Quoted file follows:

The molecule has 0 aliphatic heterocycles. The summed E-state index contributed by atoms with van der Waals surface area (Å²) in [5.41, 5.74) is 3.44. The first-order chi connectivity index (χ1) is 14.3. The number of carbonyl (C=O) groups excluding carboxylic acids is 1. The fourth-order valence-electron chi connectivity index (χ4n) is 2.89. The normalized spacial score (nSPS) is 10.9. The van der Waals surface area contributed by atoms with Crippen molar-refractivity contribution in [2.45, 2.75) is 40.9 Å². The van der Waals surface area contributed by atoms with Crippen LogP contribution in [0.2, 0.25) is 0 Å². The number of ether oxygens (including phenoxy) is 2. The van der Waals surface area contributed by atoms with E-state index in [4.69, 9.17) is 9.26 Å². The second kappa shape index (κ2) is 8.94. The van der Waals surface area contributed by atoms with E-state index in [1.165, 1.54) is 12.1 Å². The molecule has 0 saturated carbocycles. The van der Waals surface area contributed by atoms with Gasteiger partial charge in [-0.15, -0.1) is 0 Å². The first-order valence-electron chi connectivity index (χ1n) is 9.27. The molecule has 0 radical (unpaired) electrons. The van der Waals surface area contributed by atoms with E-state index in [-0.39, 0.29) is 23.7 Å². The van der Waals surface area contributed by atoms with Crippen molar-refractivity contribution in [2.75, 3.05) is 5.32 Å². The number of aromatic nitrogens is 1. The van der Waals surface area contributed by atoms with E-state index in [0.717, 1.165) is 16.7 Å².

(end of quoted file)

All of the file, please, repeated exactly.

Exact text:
The molecule has 0 aliphatic heterocycles. The summed E-state index contributed by atoms with van der Waals surface area (Å²) in [5.41, 5.74) is 3.44. The first-order chi connectivity index (χ1) is 14.3. The number of carbonyl (C=O) groups excluding carboxylic acids is 1. The fourth-order valence-electron chi connectivity index (χ4n) is 2.89. The normalized spacial score (nSPS) is 10.9. The van der Waals surface area contributed by atoms with Crippen molar-refractivity contribution in [2.45, 2.75) is 40.9 Å². The van der Waals surface area contributed by atoms with Crippen LogP contribution in [0.2, 0.25) is 0 Å². The number of ether oxygens (including phenoxy) is 2. The van der Waals surface area contributed by atoms with E-state index in [4.69, 9.17) is 9.26 Å². The second kappa shape index (κ2) is 8.94. The van der Waals surface area contributed by atoms with E-state index in [1.165, 1.54) is 12.1 Å². The molecule has 0 saturated carbocycles. The van der Waals surface area contributed by atoms with Gasteiger partial charge in [-0.15, -0.1) is 0 Å². The first-order valence-electron chi connectivity index (χ1n) is 9.27. The molecule has 0 radical (unpaired) electrons. The van der Waals surface area contributed by atoms with E-state index in [-0.39, 0.29) is 23.7 Å². The van der Waals surface area contributed by atoms with Crippen molar-refractivity contribution in [2.75, 3.05) is 5.32 Å². The number of aromatic nitrogens is 1. The van der Waals surface area contributed by atoms with E-state index in [0.717, 1.165) is 16.7 Å².